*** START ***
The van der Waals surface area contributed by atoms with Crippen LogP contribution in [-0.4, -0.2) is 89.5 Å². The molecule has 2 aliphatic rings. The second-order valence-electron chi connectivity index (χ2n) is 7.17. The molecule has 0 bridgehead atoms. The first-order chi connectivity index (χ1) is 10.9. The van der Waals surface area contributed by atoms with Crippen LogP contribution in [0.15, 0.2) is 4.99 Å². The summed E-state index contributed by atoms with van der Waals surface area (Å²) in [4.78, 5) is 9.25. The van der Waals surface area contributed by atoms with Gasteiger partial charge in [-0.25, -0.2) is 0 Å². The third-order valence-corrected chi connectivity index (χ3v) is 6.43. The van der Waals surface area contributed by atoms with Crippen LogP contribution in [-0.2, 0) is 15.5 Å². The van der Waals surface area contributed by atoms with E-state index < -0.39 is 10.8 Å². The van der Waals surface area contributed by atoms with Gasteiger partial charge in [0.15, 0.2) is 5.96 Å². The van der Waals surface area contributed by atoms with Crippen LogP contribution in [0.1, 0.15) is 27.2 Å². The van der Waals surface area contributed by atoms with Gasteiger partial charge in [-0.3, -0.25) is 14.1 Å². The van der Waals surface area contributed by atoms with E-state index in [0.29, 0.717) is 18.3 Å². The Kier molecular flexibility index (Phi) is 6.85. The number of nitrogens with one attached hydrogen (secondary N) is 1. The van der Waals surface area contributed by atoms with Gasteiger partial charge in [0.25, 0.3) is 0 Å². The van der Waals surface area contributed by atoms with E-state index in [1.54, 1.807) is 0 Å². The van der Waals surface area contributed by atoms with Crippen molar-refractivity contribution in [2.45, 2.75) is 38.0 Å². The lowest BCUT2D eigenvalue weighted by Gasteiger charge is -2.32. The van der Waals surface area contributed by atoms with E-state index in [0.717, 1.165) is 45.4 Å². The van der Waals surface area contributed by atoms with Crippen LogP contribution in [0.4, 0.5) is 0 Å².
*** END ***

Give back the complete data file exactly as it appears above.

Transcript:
The van der Waals surface area contributed by atoms with Crippen LogP contribution in [-0.4, -0.2) is 89.5 Å². The molecule has 2 aliphatic rings. The second-order valence-electron chi connectivity index (χ2n) is 7.17. The molecule has 0 bridgehead atoms. The first-order chi connectivity index (χ1) is 10.9. The van der Waals surface area contributed by atoms with Crippen LogP contribution in [0.15, 0.2) is 4.99 Å². The summed E-state index contributed by atoms with van der Waals surface area (Å²) in [4.78, 5) is 9.25. The van der Waals surface area contributed by atoms with Gasteiger partial charge in [-0.25, -0.2) is 0 Å². The third-order valence-corrected chi connectivity index (χ3v) is 6.43. The van der Waals surface area contributed by atoms with Crippen LogP contribution in [-0.2, 0) is 15.5 Å². The van der Waals surface area contributed by atoms with E-state index < -0.39 is 10.8 Å². The van der Waals surface area contributed by atoms with Gasteiger partial charge in [0.15, 0.2) is 5.96 Å². The van der Waals surface area contributed by atoms with Crippen LogP contribution in [0.1, 0.15) is 27.2 Å². The van der Waals surface area contributed by atoms with Gasteiger partial charge in [-0.3, -0.25) is 14.1 Å². The van der Waals surface area contributed by atoms with E-state index in [0.29, 0.717) is 18.3 Å². The Kier molecular flexibility index (Phi) is 6.85. The number of nitrogens with one attached hydrogen (secondary N) is 1. The van der Waals surface area contributed by atoms with Gasteiger partial charge in [0.25, 0.3) is 0 Å². The van der Waals surface area contributed by atoms with E-state index in [1.54, 1.807) is 0 Å². The van der Waals surface area contributed by atoms with Crippen molar-refractivity contribution in [2.45, 2.75) is 38.0 Å². The lowest BCUT2D eigenvalue weighted by Gasteiger charge is -2.32. The van der Waals surface area contributed by atoms with E-state index in [0.717, 1.165) is 45.4 Å². The van der Waals surface area contributed by atoms with Crippen LogP contribution in [0.4, 0.5) is 0 Å².